The invention also includes an algorithm, ADD_COMBINE, for selecting a set of candidate data structure objects (MVs or indexes). This algorithm starts with the empty list of candidates. It repeats the following iteration until we exceed the disk constraint. On each iteration, it attempts to add the next object(s) with the highest weight(s) to the list. If the highest weighted object is an index that is dependent on a candidate MV and the MV has not been selected, the iteration must add both the index and MV to the list if they fit within the disk space. If they cannot fit, then the algorithm ignores the index and proceeds to the next highest weighted object.

/*
 ADD_COMBINE - selects a set of candidate data structure objects (MVs or indexes)
 Input: A — a set of candidate data structure objects (MVs or indexes)
    space — the amount of space available for pre-computation
 Output: S — the set of data structure objects to be recommended
*/
Algorithm ADD_COMBINE
for each object o (MV or index), calculate its weight W(o)
re-order the data structure objects by weight and put in set A
S = { }
WHILE (space > 0 && A is not empty) DO
pick object o from A S.T. o has the highest weight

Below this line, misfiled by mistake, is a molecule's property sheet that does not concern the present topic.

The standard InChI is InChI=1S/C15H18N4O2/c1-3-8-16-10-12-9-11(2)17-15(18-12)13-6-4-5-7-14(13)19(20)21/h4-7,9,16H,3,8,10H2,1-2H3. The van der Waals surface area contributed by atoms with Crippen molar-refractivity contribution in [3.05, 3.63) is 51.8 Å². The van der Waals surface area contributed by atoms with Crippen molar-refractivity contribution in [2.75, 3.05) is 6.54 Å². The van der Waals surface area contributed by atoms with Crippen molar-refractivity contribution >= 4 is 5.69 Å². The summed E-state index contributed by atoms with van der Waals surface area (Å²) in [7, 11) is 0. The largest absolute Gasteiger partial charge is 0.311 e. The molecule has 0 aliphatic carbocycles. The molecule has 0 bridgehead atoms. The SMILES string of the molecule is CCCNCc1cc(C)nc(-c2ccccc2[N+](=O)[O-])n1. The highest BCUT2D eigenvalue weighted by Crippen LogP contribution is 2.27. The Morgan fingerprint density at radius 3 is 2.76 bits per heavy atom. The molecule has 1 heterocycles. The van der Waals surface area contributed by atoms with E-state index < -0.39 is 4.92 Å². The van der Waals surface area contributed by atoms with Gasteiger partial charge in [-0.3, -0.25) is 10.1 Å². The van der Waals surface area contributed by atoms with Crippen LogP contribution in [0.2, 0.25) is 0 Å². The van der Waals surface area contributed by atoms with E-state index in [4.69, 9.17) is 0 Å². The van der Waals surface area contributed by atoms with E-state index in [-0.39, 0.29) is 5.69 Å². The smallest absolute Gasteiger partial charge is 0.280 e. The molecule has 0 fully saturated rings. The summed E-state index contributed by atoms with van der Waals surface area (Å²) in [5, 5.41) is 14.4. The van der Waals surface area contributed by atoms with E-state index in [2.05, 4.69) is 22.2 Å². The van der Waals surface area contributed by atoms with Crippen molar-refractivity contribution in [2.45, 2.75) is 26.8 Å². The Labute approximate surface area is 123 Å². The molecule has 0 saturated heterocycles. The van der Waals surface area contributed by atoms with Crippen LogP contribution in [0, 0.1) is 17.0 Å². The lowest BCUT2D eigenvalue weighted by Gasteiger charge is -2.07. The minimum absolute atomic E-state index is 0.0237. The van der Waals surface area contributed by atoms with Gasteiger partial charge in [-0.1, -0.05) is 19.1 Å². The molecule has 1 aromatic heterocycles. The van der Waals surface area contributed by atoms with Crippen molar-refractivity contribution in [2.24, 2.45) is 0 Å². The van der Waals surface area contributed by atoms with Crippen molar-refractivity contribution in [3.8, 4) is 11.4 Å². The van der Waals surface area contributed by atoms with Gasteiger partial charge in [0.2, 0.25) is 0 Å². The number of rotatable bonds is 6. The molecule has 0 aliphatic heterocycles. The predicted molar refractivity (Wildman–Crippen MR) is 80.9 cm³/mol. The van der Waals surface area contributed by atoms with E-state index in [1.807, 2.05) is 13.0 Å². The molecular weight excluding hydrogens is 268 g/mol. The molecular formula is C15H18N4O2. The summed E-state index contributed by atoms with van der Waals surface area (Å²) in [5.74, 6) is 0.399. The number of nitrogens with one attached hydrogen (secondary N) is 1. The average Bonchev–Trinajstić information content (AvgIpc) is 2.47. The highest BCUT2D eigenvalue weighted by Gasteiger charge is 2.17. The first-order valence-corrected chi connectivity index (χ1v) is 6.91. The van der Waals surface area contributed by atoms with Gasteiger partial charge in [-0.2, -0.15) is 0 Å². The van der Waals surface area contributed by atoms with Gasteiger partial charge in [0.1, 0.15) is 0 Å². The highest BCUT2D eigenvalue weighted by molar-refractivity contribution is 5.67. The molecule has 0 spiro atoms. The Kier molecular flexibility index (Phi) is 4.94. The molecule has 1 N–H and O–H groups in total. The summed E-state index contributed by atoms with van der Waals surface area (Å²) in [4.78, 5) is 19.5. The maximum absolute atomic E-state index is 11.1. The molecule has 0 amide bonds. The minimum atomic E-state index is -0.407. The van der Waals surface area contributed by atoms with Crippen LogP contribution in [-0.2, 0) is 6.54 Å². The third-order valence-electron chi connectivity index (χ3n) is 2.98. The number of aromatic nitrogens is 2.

IF W(o) <= 0 THEN
space = 0
ELSE
C = { o }
IF (o is an index on MV a in A) && (a ∉ S) THEN
/* Add in the MV a since it is not in the solution yet and has to be there for
the index to be chosen */
C = C ∪ a
END IF
IF (space − | C | ) >= 0) THEN
/* There is space for the data structure objects in C, so add
them to the solution. */
space = space − | C |
S = S ∪ C
A = A − C
END IF
END IF
END WHILE
RETURN S as the set of data structure objects picked by ADD_COMBINE

The random swap phase for this combined selection algorithm needs more considerations when we swap data structure objects. The data structure objects being swapped can be MVs and/or indexes. If an index is swapped into the solution, the swapping has to add in the candidate MV on which the index depends. For similar reasons, if a MV is swapped out of the solution, the indexes that depend on it have to be swapped out.

Here is an example of the random swap phase:

The RANDOM SWAP PHASE incorporates an adaptation of the Random-based bin-packing algorithm.

1. This phase is only required if some of the recommendations were discarded by the Knapsack selection, this would have happened because of negative benefits or missed constraints.

2. The set of recommendations discarded by the Knapsack selection is referred to as the “loser set”. The preserved recommendations are referred to as the “winner set”.